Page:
Sunday, January 24, 2016

$50,000 worth of phosphates and/or chalk would have prevented all this spastic, disingenuous political flailing...,


usatoday | Now that the leaching of poisonous lead into the tap water of Flint, Mich., has been declared a national emergency, it might be time to dial back the panic just a notch (or two).

Flint's 8,000 children have not had their lives destroyed. Jesse Jackson can roll up his crime tape. Michael Moore can go back to promoting his latest film. Taken as a whole,  in fact, Flint's kids are better off than the previous generations of Michigander kids in at least one important way. Even after Flint’s disaster, the city’s children have far less lead in their blood than their parents or grandparents did at the same age.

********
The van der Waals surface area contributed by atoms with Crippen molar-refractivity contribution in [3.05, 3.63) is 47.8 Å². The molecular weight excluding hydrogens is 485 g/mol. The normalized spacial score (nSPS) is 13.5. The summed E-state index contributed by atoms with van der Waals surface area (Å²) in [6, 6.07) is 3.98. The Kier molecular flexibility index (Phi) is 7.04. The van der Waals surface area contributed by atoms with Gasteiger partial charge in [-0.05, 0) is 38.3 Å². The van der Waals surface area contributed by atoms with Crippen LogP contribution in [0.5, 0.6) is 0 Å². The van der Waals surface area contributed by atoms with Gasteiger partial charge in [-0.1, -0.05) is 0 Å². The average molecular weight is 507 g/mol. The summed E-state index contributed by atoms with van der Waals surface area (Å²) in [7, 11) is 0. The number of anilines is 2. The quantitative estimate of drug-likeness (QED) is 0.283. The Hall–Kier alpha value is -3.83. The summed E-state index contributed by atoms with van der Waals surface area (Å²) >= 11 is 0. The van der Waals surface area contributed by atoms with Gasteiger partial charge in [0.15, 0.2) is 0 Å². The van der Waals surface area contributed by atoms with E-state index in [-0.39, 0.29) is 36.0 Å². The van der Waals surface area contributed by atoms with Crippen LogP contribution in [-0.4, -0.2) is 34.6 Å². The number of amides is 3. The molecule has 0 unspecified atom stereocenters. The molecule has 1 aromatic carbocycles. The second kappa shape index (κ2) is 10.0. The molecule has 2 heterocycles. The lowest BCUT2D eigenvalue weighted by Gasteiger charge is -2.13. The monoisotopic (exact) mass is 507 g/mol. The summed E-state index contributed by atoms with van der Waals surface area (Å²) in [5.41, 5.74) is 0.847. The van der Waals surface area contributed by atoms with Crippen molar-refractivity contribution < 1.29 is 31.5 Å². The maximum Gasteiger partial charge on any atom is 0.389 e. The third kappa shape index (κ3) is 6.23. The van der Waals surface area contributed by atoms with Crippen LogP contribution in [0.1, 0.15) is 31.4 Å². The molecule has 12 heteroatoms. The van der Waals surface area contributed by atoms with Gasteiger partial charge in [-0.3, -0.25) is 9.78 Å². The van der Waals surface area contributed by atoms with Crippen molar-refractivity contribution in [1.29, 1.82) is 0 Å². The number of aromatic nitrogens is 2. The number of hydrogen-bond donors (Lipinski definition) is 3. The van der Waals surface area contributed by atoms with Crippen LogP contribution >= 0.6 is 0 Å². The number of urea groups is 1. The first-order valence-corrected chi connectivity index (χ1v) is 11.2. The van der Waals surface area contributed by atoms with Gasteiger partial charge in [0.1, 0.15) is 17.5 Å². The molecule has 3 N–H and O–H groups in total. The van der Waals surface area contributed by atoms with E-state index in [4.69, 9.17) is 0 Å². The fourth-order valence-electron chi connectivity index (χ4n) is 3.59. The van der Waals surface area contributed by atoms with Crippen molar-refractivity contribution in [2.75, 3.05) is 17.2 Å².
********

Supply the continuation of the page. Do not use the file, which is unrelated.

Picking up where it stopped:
That's of little comfort, of course, to those exposed to higher levels than they should have been because of a nearly bankrupt local government, a scientifically incompetent city water utility, indifferent Michigan environmental regulators and a bumbling federal Environmental Protection Agency. And any lead has a long-terminsidious health impact, even after it has left the blood. But amid the furor, it's important to take a deep breath and put the exposure levels in context.